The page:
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Betsy Carter’s Horse Scene: Arrhythmia can be fatal to some horses

HICKSTEAD, a 15-year-old Grand Prix champion warmblood, ridden by Canadian Eric Lamaze died suddenly on Nov. 6 following a very successful ride at the FEI Grand Prix World Cup in Verona, Italy. Autopsy results have determined that he died of a ruptured aorta.

Horses at this level of competition are extremely fit and well cared-for; therefore, any heart problems would have been known to his caretakers.

However, horse athletes of this caliber also dump tons of red blood cells into the bloodstream during intense exercise, which is what makes them great athletes. But the blood is thicker, and if there is an already weakened heart or related condition, it could cause sudden death.

Dr. Peter Physick–Sheard has done research on sudden death in race horses, both standardbred and thoroughbred. The condition is brought on by intense exercise, similar to a show jumper’s efforts during a jump-off. He found that a flurry of irregular heartbeats occur after horses finish the race.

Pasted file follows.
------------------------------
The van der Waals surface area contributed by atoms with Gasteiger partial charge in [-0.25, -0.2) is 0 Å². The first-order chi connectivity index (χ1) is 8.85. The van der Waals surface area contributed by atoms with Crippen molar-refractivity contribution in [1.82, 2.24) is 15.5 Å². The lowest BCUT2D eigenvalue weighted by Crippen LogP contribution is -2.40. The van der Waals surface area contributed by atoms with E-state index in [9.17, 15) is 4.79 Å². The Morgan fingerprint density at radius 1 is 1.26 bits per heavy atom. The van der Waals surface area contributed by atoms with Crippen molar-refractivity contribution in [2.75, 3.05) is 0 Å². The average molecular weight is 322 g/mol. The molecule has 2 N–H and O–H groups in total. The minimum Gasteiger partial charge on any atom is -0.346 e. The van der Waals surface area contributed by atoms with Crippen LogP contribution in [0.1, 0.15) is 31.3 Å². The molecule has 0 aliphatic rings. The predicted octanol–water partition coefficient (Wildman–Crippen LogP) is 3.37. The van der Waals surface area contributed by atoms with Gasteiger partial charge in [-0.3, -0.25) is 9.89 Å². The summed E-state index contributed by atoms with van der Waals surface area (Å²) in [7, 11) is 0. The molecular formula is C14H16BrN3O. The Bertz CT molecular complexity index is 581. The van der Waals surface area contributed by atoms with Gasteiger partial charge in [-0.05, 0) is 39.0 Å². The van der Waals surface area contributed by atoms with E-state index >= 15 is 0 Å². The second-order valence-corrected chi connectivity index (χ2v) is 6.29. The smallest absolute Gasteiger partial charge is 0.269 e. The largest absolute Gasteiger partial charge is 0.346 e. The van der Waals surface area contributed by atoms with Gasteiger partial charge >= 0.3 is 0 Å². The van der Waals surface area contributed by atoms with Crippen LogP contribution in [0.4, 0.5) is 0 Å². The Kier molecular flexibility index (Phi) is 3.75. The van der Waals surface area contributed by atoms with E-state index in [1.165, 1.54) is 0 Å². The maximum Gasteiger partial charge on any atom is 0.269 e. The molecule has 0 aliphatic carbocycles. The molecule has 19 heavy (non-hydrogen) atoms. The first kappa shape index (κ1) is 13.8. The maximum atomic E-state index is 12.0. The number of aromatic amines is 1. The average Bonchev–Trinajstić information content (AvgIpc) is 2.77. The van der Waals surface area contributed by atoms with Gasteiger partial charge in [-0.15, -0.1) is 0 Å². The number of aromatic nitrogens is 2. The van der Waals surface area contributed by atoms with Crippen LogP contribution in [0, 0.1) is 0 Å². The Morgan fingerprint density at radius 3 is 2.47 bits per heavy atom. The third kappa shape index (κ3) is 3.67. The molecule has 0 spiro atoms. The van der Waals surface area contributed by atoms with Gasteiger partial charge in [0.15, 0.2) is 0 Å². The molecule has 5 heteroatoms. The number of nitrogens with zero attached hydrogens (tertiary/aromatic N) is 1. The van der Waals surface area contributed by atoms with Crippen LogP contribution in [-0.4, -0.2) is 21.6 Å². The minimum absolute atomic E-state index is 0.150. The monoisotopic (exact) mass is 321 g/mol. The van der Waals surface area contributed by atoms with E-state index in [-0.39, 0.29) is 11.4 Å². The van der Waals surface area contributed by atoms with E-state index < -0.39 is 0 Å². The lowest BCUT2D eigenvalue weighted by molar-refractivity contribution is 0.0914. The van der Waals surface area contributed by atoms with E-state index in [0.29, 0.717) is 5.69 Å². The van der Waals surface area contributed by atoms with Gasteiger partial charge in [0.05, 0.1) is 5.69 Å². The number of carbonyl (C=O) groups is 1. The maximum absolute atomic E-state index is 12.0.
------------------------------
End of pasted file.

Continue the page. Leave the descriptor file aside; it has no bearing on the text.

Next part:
In most cases, the arrhythmia produces no long-term ill effects, as the heart rate finally returns to normal. But sometimes the arrhythmia deteriorates into a fatal condition or to sudden death.

Hickstead was not considered old, as many horses today perform well into their 20s because of the care they receive. For example, Idle Dice, ridden by Rodney Jenkins, won the Grand Prix at 21 years old and retired at 24.

Betsy Carter can be reached at The Free Lance–Star, 616 Amelia St., Fredericksburg, Va. 22401; or by fax at 540/373-8455.

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